For the RICS Insight Series second panel, thought leaders convened to discuss the outlook for the appraisal industry during the current health and economic crisis. It was moderated by John Busi who asked panelists what are the business opportunities and challenges for valuation professionals during this current crisis? Panelists included Anne Jablonski of SitusAMC, Nils Kok of GeoPhy and Maastricht University, Paul Massey of B6 Real Estate Advisors and Wayne Miller of Bank of America.
New loan volume is down due to market uncertainty as the appraisal community pauses for an onslaught of activity, but the work will start flowing again in about four months, according to Wayne Miller. He recommends appraisers take the current down time to focus on professional development because they will be very busy once the market starts moving again.
Rents were paid on March first since the crisis had only just begun and while market watchers will be checking if May payments were made, it’s not until the first of June that we’ll see an indication of the number of defaults due to the economic crisis.
“We’re going to start to see more and more coming from retail,” warns Anne Jablonski. She stresses the importance of data points as special servicers evaluate and perform deep dives into each new asset when borrowers require monetary modifications to shift reserves to cover operating expenses.
Miller encourages appraisers on the front line to access current research rather than to rely on research that was done a month ago. “Pay attention to the presentations of chief economists from the leading firms,” he said but encouraged front-line appraisers to seek opinions from various informed sources. “The most airtight type of analysis would include names and phone numbers of people you’ve spoken to.”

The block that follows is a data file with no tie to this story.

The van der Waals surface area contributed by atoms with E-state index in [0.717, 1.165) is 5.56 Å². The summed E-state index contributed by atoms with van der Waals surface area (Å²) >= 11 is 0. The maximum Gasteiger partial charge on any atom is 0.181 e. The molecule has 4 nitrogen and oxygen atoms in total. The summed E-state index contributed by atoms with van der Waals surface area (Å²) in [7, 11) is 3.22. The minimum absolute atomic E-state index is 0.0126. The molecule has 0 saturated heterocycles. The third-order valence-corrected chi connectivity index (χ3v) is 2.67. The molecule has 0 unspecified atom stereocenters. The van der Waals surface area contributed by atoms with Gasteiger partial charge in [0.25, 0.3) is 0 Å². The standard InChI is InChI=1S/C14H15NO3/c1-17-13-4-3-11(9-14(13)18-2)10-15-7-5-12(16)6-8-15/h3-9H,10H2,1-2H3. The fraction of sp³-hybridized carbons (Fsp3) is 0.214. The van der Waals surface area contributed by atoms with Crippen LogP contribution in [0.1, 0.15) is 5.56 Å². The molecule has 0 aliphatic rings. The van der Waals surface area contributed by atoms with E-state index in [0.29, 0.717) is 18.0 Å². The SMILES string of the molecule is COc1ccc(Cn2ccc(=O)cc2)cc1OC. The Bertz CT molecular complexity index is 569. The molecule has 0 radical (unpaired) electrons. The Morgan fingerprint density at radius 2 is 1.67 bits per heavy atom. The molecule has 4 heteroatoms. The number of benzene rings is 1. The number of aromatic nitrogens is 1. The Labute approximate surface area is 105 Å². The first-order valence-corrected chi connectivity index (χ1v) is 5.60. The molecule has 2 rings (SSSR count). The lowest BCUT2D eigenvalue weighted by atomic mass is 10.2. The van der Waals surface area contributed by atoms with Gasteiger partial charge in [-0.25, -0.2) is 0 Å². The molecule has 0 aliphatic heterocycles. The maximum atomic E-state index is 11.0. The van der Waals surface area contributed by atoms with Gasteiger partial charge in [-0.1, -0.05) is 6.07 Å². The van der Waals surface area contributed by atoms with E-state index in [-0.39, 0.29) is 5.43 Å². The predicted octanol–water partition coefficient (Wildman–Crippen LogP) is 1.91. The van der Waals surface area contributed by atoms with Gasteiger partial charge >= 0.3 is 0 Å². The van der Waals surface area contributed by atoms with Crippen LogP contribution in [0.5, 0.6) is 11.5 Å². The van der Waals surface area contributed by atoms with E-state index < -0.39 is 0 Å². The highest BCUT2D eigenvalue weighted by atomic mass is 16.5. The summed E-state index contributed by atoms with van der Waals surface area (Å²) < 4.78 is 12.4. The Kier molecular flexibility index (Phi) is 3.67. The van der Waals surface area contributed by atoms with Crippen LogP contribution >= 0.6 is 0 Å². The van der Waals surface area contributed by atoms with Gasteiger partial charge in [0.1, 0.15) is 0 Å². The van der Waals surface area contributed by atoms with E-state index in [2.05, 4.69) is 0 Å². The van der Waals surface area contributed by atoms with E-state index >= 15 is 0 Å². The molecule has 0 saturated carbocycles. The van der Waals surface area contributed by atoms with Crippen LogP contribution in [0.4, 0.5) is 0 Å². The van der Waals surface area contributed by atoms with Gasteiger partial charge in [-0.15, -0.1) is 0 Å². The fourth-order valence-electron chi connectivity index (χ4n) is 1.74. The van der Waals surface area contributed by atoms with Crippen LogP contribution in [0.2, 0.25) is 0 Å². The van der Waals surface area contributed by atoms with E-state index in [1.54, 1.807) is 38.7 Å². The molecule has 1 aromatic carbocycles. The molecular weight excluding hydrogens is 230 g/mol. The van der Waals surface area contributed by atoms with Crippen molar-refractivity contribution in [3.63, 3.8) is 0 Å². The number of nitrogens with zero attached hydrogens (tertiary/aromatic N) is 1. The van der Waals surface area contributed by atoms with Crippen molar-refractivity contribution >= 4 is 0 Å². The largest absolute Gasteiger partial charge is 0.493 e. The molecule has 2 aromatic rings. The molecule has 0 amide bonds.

The current crisis has radically shifted how people think about retail and hospitality, said Paul Massey. Over the next 12 months there will be a lot of learning required but he predicts the world will be back.
“It’s a massive crisis and I’m deeply sensitive to the suffering it has caused but if you believe in our human ingenuity, there will be a vaccine and a treatment and in a year from now there will be a positive outlook,” said Massey.
An expert in AVMs, Nils Kok raised them as part of the problem in the last crisis. Much has changed in 10 years and now AVMs can be part of the solution. AVMs have a broad base and a long history that can provide more reliable comparable information that factors in location data and macroeconomic data. “AI learning and algorithms understand how local and macro economic changes in the economy effect prices,” he said.
AVMs, however powerful, are only another tool in the toolkit to be harnessed by an experienced appraiser. They allow the appraiser to consider more data than can be processed by the human brain – allowing the appraiser to seek out new sources of data. “Credit bureau data contains a wealth of forward-looking indicators that we can use to see what’s happening in a building as people’s credit cards start to deteriorate.”
Panelists agree the crisis has forced short-term change and more reliance on technology but will not change the role of the appraiser. If anything, rapid change has made the role of the appraiser more valuable.